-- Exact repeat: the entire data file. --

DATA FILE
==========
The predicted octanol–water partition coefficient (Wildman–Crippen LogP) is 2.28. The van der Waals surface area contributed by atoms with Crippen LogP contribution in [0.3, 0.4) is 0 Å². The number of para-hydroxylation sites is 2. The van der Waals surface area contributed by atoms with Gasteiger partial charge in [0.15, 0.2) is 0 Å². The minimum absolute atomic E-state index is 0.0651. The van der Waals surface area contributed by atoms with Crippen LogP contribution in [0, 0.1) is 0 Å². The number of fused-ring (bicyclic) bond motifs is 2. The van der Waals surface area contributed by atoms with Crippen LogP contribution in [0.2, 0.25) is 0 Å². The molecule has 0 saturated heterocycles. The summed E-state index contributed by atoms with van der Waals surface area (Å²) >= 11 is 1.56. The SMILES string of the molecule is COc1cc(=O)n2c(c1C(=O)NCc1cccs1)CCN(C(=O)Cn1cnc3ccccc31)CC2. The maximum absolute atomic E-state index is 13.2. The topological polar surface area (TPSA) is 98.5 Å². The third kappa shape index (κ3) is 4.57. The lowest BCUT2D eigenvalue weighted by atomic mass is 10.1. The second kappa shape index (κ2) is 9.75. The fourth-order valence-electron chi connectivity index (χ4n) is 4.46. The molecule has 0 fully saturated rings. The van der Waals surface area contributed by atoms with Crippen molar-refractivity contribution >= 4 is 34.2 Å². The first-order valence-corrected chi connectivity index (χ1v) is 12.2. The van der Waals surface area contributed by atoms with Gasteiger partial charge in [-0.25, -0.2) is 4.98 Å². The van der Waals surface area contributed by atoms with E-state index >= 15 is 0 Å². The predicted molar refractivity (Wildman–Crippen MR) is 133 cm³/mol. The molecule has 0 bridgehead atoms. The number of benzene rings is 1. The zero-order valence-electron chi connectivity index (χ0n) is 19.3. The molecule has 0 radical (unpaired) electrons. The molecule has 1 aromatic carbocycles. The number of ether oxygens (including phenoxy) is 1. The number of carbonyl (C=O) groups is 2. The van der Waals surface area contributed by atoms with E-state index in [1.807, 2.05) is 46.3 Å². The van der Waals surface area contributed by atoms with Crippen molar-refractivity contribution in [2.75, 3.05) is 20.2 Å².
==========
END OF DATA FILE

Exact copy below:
The predicted octanol–water partition coefficient (Wildman–Crippen LogP) is 2.28. The van der Waals surface area contributed by atoms with Crippen LogP contribution in [0.3, 0.4) is 0 Å². The number of para-hydroxylation sites is 2. The van der Waals surface area contributed by atoms with Gasteiger partial charge in [0.15, 0.2) is 0 Å². The minimum absolute atomic E-state index is 0.0651. The van der Waals surface area contributed by atoms with Crippen LogP contribution in [0, 0.1) is 0 Å². The number of fused-ring (bicyclic) bond motifs is 2. The van der Waals surface area contributed by atoms with Crippen LogP contribution in [0.2, 0.25) is 0 Å². The molecule has 0 saturated heterocycles. The summed E-state index contributed by atoms with van der Waals surface area (Å²) >= 11 is 1.56. The SMILES string of the molecule is COc1cc(=O)n2c(c1C(=O)NCc1cccs1)CCN(C(=O)Cn1cnc3ccccc31)CC2. The maximum absolute atomic E-state index is 13.2. The topological polar surface area (TPSA) is 98.5 Å². The third kappa shape index (κ3) is 4.57. The lowest BCUT2D eigenvalue weighted by atomic mass is 10.1. The second kappa shape index (κ2) is 9.75. The fourth-order valence-electron chi connectivity index (χ4n) is 4.46. The molecule has 0 fully saturated rings. The van der Waals surface area contributed by atoms with Crippen molar-refractivity contribution >= 4 is 34.2 Å². The first-order valence-corrected chi connectivity index (χ1v) is 12.2. The van der Waals surface area contributed by atoms with Gasteiger partial charge in [-0.25, -0.2) is 4.98 Å². The van der Waals surface area contributed by atoms with E-state index >= 15 is 0 Å². The predicted molar refractivity (Wildman–Crippen MR) is 133 cm³/mol. The molecule has 0 bridgehead atoms. The number of benzene rings is 1. The zero-order valence-electron chi connectivity index (χ0n) is 19.3. The molecule has 0 radical (unpaired) electrons. The molecule has 1 aromatic carbocycles. The number of ether oxygens (including phenoxy) is 1. The number of carbonyl (C=O) groups is 2. The van der Waals surface area contributed by atoms with E-state index in [1.807, 2.05) is 46.3 Å². The van der Waals surface area contributed by atoms with Crippen molar-refractivity contribution in [2.75, 3.05) is 20.2 Å².